Is your company innovative?

July 26, 2001
Involve the entire organization in product development.

Chuck Heine
Engine Systems Group
Dana Corp.

Edited by Amy Higgins

Building on an innovation developed for internal combustion engines, Dana can now seal the entire fuel cell in this design for a low-emission vehicle.

After many prototypes, Dana's sensor gasket became a reality.

Most companies claim to encourage innovation, but how many really have the mindset and culture to foster it on a daily basis? Since the mid-80s, companies have embraced lean techniques such as continuous improvement, Six Sigma, and so on. These tools and techniques have shown that consistently high-quality products and services start with processes that are "in place" and "under control."

But, there is a difference between lean thinking and innovative thinking — innovation requires a different mindset and culture. While both are important, lean thinking ensures survival today and into the future, and innovative thinking ensures there is a future.

Dana Corp. is one company striving to create an innovative environment. In fact, the company's strategy to create new product technologies, develop new processes to boost speed to market, and harness information technology to improve supply chain management involves 10 exacting steps.

1. Don't narrowly define your business.
Management must maintain a balance between staying focused on businesses they are good at and stifling engineers' creativity. It's important to let engineers think in broader bandwidth.

For example, one of Dana's product lines is cylinder head gaskets for internal combustion engines. But, if our engineers thought only in terms of cylinder head gaskets, there would be no growth. Instead, they consider sealing the entire internal-combustion engine, and then take it even further by looking at oil containment in the engine system. Because of this, Dana engineers are designing oil separation, heat shield, windage tray, and intelligent lubrication products. An even broader look at engine sealing has led to developing components for fuel-cell technology. In fact, Dana can now seal an entire fuel cell.

2. Experiment and prototype often.
Seeing and touching a prototype encourages innovation. As an idea becomes more "real," the possibilities for improvement become real, too. And, the more revolutionary the idea, the greater the need to prototype. For instance, Dana engineers had an idea to help engine customers better manage fuel economy and emissions: Provide temperature, pressure, and fluid-flow data right from where the action is — the gasket. Embedded sensors transmit instant information to the engine-management system yet maintain seal integrity. Before this concept became a reality, however, it took many prototypes to get it right.

Engineers experiment heavily on the product side but we do not experiment enough on the business side. Many new business methods are scrapped out of fear or nontested assumptions. Experiment often and figure out ways to scale down big ideas and test them quickly and inexpensively.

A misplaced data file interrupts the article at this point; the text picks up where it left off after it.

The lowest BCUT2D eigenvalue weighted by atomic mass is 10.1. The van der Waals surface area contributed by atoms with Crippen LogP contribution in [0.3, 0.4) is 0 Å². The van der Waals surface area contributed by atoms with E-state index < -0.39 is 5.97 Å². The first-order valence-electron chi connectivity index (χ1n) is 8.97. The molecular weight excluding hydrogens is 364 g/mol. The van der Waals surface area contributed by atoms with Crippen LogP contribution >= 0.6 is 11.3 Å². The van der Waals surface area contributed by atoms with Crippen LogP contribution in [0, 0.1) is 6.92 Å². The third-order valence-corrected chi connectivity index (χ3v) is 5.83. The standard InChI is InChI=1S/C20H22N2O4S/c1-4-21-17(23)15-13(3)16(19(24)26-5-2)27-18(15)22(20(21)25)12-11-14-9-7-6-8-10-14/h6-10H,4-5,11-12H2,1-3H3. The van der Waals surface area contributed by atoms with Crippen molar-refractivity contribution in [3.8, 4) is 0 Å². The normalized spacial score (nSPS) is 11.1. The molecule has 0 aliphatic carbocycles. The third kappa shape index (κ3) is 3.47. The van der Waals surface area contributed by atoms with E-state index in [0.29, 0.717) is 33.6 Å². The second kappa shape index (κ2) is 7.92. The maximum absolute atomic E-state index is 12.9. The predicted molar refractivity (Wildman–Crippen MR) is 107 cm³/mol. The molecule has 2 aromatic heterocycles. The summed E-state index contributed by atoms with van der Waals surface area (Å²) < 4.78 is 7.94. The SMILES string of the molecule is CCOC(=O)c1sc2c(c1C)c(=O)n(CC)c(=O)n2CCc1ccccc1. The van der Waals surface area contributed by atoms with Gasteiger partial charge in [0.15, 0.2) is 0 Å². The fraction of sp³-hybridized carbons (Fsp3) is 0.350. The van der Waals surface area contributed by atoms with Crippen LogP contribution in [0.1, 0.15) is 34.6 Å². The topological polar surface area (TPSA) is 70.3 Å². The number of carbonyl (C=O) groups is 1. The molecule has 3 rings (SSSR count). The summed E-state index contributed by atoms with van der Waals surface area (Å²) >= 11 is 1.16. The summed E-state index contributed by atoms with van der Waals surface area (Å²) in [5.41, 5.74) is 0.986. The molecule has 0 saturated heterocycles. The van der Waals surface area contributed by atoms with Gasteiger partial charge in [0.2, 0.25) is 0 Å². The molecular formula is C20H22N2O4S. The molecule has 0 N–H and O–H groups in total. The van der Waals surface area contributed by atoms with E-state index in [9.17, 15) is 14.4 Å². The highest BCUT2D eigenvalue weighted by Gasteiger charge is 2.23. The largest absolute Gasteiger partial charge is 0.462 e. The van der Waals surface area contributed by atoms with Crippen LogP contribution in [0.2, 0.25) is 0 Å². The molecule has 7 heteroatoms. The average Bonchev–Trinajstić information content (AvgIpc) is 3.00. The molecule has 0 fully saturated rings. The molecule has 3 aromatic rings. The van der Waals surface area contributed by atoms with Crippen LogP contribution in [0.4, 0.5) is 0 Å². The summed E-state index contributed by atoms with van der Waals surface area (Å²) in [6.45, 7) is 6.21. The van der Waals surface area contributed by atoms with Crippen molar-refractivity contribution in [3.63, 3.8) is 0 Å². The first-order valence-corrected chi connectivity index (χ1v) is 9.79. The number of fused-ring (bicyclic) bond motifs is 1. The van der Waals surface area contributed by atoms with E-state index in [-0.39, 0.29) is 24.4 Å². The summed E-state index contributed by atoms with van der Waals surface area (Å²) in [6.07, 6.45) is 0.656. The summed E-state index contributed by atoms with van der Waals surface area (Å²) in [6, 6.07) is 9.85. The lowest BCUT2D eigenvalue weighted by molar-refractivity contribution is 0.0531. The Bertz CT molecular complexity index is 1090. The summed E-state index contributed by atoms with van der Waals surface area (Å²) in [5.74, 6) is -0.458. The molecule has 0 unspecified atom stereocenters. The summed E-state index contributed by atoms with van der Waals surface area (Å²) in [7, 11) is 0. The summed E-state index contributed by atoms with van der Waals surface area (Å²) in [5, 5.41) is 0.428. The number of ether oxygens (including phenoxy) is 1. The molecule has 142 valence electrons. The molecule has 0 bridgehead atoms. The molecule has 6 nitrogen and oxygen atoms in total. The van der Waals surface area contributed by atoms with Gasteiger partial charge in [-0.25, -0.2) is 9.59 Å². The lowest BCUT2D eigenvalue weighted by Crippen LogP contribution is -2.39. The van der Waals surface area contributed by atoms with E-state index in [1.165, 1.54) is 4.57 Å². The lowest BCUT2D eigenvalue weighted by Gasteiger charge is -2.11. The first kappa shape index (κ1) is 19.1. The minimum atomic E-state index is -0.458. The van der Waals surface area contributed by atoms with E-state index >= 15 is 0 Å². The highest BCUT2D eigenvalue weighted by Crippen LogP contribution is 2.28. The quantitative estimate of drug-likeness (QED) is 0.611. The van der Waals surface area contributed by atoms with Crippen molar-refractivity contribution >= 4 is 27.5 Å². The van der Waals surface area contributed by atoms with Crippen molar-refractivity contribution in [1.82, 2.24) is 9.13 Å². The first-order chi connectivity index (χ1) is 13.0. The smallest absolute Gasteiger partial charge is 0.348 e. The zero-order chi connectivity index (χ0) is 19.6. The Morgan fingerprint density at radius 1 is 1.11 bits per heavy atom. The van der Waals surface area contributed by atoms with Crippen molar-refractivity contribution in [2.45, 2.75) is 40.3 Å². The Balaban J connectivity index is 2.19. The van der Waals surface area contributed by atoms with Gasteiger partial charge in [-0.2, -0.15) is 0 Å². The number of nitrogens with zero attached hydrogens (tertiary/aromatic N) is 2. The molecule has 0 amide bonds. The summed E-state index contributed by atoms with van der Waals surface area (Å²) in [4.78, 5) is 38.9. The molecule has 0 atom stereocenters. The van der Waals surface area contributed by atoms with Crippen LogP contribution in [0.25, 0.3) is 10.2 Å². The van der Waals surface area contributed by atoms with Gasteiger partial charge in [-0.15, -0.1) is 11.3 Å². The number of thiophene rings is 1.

3. Develop high-energy teams with diversity.
Too homogenous a group means everyone is thinking in the same way. Just as cross-functional teams lead to better decisions, teams comprised of different demographic characteristics are more creative. Even if team members are similar physically, their backgrounds, training, and disciplines can be different. Culturally and functionally different groups have a big advantage.

4. Provide time to innovate.
3M was groundbreaking in this area, encouraging every employee to spend 15% of the workday thinking about new products, processes, or other new-fangled ideas.

If people spend their days fighting fires and are constantly bogged down in the details of day-to-day activity, they can't think about the future. Some organizations recognize this and have dedicated advanced engineering departments to look at the big picture. Others hold special meetings just to think about new products and business opportunities. While it's important for organizations to be lean, they must also allow time for brainstorming and encourage employees to think outside the box of their daily jobs.

5. Recognize points of diminishing returns.
The mantra of continuous improvement has taught us to strive for perfection. However, one must ask, for example, if after reducing a cycle time from 6 hr to 6 min, is it worth expending more effort in cutting time even further? Or is time better spent refocusing those resources and creating a more valuable product or a revenue-producing service for the customer? In other words, if the return is no longer substantial, managers must know when to refocus the team and move on to the next big project.